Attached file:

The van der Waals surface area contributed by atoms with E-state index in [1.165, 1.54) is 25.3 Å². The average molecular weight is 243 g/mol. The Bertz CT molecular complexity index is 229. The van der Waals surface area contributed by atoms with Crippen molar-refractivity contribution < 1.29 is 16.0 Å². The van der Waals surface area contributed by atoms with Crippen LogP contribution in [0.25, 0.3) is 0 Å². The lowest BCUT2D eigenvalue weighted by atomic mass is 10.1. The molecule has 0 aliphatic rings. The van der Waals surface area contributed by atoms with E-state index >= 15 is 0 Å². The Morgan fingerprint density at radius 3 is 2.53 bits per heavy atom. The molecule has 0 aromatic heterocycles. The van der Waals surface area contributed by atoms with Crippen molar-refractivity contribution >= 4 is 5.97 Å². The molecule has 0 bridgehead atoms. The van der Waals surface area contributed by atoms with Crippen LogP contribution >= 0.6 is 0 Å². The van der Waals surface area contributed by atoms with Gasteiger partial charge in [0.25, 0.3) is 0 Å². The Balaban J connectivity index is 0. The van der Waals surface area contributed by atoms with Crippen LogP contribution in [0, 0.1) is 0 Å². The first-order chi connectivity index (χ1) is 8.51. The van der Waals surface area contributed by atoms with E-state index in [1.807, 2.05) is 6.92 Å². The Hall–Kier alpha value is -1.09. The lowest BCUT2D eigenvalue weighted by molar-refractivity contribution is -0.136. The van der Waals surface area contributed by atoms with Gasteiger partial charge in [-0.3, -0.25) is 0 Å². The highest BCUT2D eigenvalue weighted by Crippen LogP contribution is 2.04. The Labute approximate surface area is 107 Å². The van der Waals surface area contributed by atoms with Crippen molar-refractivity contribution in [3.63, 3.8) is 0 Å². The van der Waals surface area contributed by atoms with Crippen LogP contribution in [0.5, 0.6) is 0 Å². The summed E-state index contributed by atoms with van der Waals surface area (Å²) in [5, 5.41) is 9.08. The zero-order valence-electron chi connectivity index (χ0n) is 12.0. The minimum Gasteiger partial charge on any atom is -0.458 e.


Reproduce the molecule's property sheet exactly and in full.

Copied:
The van der Waals surface area contributed by atoms with E-state index in [1.165, 1.54) is 25.3 Å². The average molecular weight is 243 g/mol. The Bertz CT molecular complexity index is 229. The van der Waals surface area contributed by atoms with Crippen molar-refractivity contribution < 1.29 is 16.0 Å². The van der Waals surface area contributed by atoms with Crippen LogP contribution in [0.25, 0.3) is 0 Å². The lowest BCUT2D eigenvalue weighted by atomic mass is 10.1. The molecule has 0 aliphatic rings. The van der Waals surface area contributed by atoms with E-state index >= 15 is 0 Å². The Morgan fingerprint density at radius 3 is 2.53 bits per heavy atom. The molecule has 0 aromatic heterocycles. The van der Waals surface area contributed by atoms with Crippen molar-refractivity contribution >= 4 is 5.97 Å². The molecule has 0 bridgehead atoms. The van der Waals surface area contributed by atoms with Crippen LogP contribution >= 0.6 is 0 Å². The van der Waals surface area contributed by atoms with Gasteiger partial charge in [0.25, 0.3) is 0 Å². The Balaban J connectivity index is 0. The van der Waals surface area contributed by atoms with Crippen LogP contribution in [0, 0.1) is 0 Å². The first-order chi connectivity index (χ1) is 8.51. The van der Waals surface area contributed by atoms with E-state index in [1.807, 2.05) is 6.92 Å². The Hall–Kier alpha value is -1.09. The lowest BCUT2D eigenvalue weighted by molar-refractivity contribution is -0.136. The van der Waals surface area contributed by atoms with Gasteiger partial charge in [-0.3, -0.25) is 0 Å². The highest BCUT2D eigenvalue weighted by Crippen LogP contribution is 2.04. The Labute approximate surface area is 107 Å². The van der Waals surface area contributed by atoms with Crippen molar-refractivity contribution in [3.63, 3.8) is 0 Å². The van der Waals surface area contributed by atoms with Crippen LogP contribution in [0.5, 0.6) is 0 Å². The summed E-state index contributed by atoms with van der Waals surface area (Å²) in [5, 5.41) is 9.08. The zero-order valence-electron chi connectivity index (χ0n) is 12.0. The minimum Gasteiger partial charge on any atom is -0.458 e.